Friday, September 4, 2009

New Book Friday

I have discovered a whole new selection of books that I never knew existed. I'm an avid reader. I'm on the library's preferred donor list. I keep asking them if I can just put down like $50 every January to cover late fees. Whatever is left over at the end of the year, they can keep. I have been turned down every year. Our local library isn't as large as some of the other neighboring cities, but it has definitely improved in the time I have lived here (coincidence that after I move in they decide to expand the library. I could probably have a wing dedicated by now)?

So the first book on the list is:
Is Your Dog Gay? by Charles Kreloff, Patty Brown, Victoria Roberts
This is not really a question that has kept me up at night. Maybe I'm a bit old fashioned, but I just figured the dog was straight and that was it. Now that i've read this title I'm beginning to think that maybe we have bit to do with it. I remember having more than one pet that I attached a boy name to only to find out it was a girl and then switch the name. I probably contributed to my pet's sexual preference. This could be a really good book. When I eventually get another dog, I will for sure pick this one up.

Next up:

Do-It-Yourself Coffins: For Pets and People by Dale Power and Jeffrey Snyder
Another book of high value for me. I am a person and we currently have a cat. We have had various goldfish and a gerbil who have all been buried somewhere along our property. This book may have been handy to have. I think I would refrain from building my own coffin although maybe it could save me a few bucks and my surviving family could use the extra cash for a really big party. It didn't get very good reviews so I think I will pass.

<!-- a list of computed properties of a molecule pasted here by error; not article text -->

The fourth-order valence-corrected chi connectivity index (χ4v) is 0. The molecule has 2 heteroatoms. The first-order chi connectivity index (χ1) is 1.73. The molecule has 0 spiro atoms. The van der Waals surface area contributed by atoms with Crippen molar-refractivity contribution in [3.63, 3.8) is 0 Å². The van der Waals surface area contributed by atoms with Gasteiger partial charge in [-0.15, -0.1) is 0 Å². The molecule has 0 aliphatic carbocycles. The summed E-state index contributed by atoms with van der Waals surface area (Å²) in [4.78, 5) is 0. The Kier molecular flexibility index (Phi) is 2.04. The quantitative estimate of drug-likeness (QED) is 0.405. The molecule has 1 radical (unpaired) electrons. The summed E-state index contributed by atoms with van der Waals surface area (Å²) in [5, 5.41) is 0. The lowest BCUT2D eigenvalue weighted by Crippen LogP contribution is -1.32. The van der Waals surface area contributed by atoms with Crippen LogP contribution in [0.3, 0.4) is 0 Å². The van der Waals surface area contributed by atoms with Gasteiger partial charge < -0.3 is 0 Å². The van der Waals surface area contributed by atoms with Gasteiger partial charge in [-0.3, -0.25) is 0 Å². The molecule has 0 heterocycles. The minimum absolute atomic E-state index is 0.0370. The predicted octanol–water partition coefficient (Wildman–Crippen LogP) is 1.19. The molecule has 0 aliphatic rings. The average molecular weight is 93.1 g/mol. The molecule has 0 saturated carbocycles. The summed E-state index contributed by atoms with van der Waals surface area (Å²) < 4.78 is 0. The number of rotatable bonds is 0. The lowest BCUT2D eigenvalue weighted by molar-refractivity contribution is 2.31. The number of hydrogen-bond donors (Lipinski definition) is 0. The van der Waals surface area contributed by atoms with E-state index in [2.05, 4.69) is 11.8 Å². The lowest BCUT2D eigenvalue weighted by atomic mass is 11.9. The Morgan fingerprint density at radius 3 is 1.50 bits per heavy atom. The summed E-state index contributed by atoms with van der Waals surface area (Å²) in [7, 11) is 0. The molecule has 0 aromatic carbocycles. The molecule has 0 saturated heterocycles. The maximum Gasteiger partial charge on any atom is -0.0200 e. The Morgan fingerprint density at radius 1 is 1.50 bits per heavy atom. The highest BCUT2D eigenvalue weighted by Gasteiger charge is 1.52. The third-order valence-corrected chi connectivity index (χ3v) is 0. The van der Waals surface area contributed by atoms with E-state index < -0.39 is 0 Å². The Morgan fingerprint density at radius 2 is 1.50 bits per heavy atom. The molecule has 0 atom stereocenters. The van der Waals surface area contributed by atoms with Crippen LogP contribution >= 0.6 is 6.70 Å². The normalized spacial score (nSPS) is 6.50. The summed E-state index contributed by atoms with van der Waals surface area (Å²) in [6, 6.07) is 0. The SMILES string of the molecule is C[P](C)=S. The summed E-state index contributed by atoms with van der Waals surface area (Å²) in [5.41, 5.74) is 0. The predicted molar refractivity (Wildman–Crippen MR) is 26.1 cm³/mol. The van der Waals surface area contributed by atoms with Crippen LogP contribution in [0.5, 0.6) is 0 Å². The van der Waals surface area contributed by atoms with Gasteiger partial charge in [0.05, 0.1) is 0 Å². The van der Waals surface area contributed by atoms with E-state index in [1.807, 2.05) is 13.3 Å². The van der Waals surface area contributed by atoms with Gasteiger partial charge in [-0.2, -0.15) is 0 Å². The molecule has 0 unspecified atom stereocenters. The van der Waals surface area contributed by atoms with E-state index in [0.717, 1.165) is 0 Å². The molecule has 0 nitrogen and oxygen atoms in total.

Stray Shopping Carts of Eastern North America: A Guide to Field Identification by Julian Montague
I wonder if Julian spent some time as a homeless person? Here's an excerpt from the book listing:
Working in the naturalist's tradition, the photographs depict the diversity of the phenomenon and carry a surprising emotional charge; readers inevitably begin to see these carts as human, at times poignant in their abandoned, decrepit state, hilariously incapacitated, or ingeniously co-opted. The result is at once rigorous and absurd, enabling the layperson to identify and classify their own cart spottings based on the situation in which they were found.

I'm in the mountain west and out here we don't go out of our way to look for abandoned shopping carts.
This is definitely something that has me intrigued. Is it a growing problem in the East? I haven't seen any 20/20 specials. I haven't heard of any Senate bills designed to use my dollars to track down wild shopping carts. Does anyone have experience with this issue? Anyone been out running and come across a shopping cart? If so, were you able to identify it?

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